Second within a style many teachers practise, some good, some bad. Not getting into this one at all

These points aside, the question is why do you practise Aikido?
You can win a fight without having to fight. This is what Aikido is about. Aikido is offensive, but not (necessarily) destructive. It sure is not defensive, (allthough you can defend yourself).
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Old 05-12-2009, 04:54 PM   #30
Paul Jagdman
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Re: Integrating aikido with other martial arts.

It seems to me that if someone chooses to specialize in Aikido, it is not necessary to get training in a striking art, such as Karate, with the aim of improving one's striking power. This is because the atemi waza of Aikido (i.e. its striking techniques) are not intended to knock out or seriously hurt an assailant to stop a fight. The atemi are used to confuse and aid in unbalancing the attacker. At the most, Karate or Kung Fu lessons might allow the Aikidoka get some insight into the mind of the striker and the logic of the striker's gameplan, that he otherwise woundn' t have exposure to.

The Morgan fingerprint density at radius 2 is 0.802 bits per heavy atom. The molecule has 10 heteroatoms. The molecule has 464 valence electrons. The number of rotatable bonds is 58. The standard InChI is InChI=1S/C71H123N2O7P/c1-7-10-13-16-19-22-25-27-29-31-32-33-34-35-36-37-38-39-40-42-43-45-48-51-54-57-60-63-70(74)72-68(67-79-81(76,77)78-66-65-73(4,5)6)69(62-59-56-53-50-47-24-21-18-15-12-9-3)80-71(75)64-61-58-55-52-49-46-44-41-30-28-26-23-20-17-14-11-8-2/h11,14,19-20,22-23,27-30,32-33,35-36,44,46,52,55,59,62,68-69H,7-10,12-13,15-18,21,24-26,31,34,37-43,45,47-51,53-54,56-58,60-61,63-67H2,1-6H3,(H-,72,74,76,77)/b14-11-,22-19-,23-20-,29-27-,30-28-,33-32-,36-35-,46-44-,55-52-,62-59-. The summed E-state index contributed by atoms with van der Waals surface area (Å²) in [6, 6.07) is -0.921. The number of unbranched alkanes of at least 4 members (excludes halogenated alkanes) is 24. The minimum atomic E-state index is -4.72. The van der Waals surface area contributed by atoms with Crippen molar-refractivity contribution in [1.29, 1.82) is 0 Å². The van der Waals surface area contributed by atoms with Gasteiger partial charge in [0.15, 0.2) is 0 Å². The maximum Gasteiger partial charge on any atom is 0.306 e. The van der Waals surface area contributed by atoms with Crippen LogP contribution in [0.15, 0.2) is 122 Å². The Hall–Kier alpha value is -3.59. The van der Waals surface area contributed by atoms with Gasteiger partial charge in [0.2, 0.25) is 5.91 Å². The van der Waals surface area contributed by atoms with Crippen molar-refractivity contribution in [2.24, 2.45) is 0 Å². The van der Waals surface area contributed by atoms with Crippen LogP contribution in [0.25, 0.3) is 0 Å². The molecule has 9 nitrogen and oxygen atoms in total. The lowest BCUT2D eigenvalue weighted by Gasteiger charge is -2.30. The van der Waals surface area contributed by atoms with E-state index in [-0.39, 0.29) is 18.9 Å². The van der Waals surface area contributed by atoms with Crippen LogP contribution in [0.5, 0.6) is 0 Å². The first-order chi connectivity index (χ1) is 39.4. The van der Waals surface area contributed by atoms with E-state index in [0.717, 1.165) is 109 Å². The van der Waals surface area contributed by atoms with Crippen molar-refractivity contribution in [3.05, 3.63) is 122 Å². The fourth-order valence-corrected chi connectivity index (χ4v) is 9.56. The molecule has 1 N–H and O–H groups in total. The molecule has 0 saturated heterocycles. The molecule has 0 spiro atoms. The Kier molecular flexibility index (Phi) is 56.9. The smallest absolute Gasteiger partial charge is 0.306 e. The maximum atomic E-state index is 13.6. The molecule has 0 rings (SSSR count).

However, it the variant of Aikido has no ground fighting techniques, then the Aikidoka should get some cross-training in a grappling art, such as Judo or some kind of Ju-jutsu. No martial art can guarantee that its practitioners will become infallible. If an Aikidoka selects the wrong technique for defense against an attack, or his timing is off, he or she may wind up on the ground with the assailant in a horizontal position. In this situation, grappling techniques would be essential. The reason why Judo has ground techniques is that Kano's Kodokan Judo school, which originally put no emphasis on ground techniques, was challenged by a rival jujutsu school, which specialized in ground work. When the rival school outperformed the Kodokan in a tournament because of this difference, Kano was forced to realize that ground techniques had to be integrated into Judo. This is why Tomiki Aikido has ground techniques. Sensei Tomiki had been a student of Kano.
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Old 05-12-2009, 05:56 PM   #31
ninjaqutie
 
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Re: Integrating aikido with other martial arts.